22:2 And he said, Take now thy son, thine only son Isaac, whom thou lovest, and get thee into the land of Moriah; and offer him there for a burnt offering upon one of the mountains which I will tell thee of.22:3 And Abraham rose up early in the morning, and saddled his ass, and took two of his young men with him, and Isaac his son, and clave the wood for the burnt offering, and rose up, and went unto the place of which God had told him.22:4 Then on the third day Abraham lifted up his eyes, and saw the place afar off.22:5 And Abraham said unto his young men, Abide ye here with the ass; and I and the lad will go yonder and worship, and come again to you.22:6 And Abraham took the wood of the burnt offering, and laid it upon Isaac his son; and he took the fire in his hand, and a knife; and they went both of them together.22:7 And Isaac spake unto Abraham his father, and said, My father: and he said, Here am I, my son. And he said, Behold the fire and the wood: but where is the lamb for a burnt offering?22:8 And Abraham said, My son, God will provide himself a lamb for a burnt offering: so they went both of them together.22:9 And they came to the place which God had told him of; and Abraham built an altar there, and laid the wood in order, and bound Isaac his son, and laid him on the altar upon the wood.22:10 And Abraham stretched forth his hand, and took the knife to slay his son.
While God stopped Abraham, he never says that killing the child was wrong to begin with. If lusting after a woman is the same as having sex with her...how much more so is intending to murder someone actual murder?

As for the four sins in the piece, they are lying, murdering, gossiping, and worshipping idols. While two out of the four of those you could argue God never really contradicts, the murder one he most certainly does, and the lying one...well, take a look. There's many examples, but perhaps one of the best comes from Genesis 34. Here, one of Jacob's daughters is defiled by a man of the land they are living in, and her brothers respond like this:
34:24 And unto Hamor and unto Shechem his son hearkened all that went out of the gate of his city; and every male was circumcised, all that went out of the gate of his city.34:25 And it came to pass on the third day, when they were sore, that two of the sons of Jacob, Simeon and Levi, Dinah's brethren, took each man his sword, and came upon the city boldly, and slew all the males.34:26 And they slew Hamor and Shechem his son with the edge of the sword, and took Dinah out of Shechem's house, and went out.34:27 The sons of Jacob came upon the slain, and spoiled the city, because they had defiled their sister.34:28 They took their sheep, and their oxen, and their asses, and that which was in the city, and that which was in the field,34:29 And all their wealth, and all their little ones, and their wives took they captive, and spoiled even all that was in the house.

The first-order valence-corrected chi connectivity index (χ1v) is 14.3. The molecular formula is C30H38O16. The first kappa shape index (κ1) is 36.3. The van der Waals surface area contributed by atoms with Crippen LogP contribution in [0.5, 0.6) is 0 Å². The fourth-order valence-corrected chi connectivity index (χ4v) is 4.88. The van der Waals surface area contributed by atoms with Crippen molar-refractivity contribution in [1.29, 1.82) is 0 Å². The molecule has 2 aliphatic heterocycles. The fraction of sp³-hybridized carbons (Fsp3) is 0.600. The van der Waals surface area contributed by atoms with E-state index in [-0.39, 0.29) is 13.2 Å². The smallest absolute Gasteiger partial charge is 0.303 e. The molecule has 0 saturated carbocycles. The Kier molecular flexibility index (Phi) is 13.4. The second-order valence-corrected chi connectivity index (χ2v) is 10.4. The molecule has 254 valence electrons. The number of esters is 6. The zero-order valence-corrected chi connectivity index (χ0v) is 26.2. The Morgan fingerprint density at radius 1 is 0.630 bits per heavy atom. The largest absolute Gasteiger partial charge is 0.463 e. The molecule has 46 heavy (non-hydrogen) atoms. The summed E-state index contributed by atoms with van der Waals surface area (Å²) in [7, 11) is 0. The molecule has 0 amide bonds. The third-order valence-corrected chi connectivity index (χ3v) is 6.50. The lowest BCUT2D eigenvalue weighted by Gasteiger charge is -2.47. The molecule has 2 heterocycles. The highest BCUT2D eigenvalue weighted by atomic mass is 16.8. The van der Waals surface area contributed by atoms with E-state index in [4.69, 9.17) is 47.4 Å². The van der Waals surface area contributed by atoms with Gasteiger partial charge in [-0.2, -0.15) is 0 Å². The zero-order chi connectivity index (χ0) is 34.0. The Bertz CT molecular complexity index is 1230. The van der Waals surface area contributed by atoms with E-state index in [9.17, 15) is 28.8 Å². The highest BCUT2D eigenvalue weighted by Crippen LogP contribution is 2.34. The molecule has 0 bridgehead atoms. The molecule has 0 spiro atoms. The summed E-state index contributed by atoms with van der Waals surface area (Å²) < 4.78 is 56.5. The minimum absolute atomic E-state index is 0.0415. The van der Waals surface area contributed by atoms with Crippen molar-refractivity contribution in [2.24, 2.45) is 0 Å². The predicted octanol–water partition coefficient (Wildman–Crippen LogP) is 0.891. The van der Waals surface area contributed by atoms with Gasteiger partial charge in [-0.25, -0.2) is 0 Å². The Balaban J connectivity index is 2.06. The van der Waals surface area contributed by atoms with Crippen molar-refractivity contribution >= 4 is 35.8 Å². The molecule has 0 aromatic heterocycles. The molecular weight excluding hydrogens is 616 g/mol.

Not only did they deceive and kill all of the men of the land, who came to them in good faith, but they also took their wives and children captive. What's life without a little lying and slavery, amirite?

And yet, they don't face anymore than a bit of a "Gee, guys, what'd you do that for? Now everyone is pissed at us," from their father.

If God's morality is universal and unchanging, would this fly today? If it is universal and unchanging, shouldn't it?

I'm sorry, but I'll take my human reasoning any day of the week. It tells me that people are indelibly endowed with certain rights, not because anyone says so, but simply because they are people. It tells me that my rights end where someone else's begin (and vice versa). It tells me that I am not broken, that I am most certainly worthy, and that I can be good--all on my own. I am not incomplete.

Yes, I will take that any day.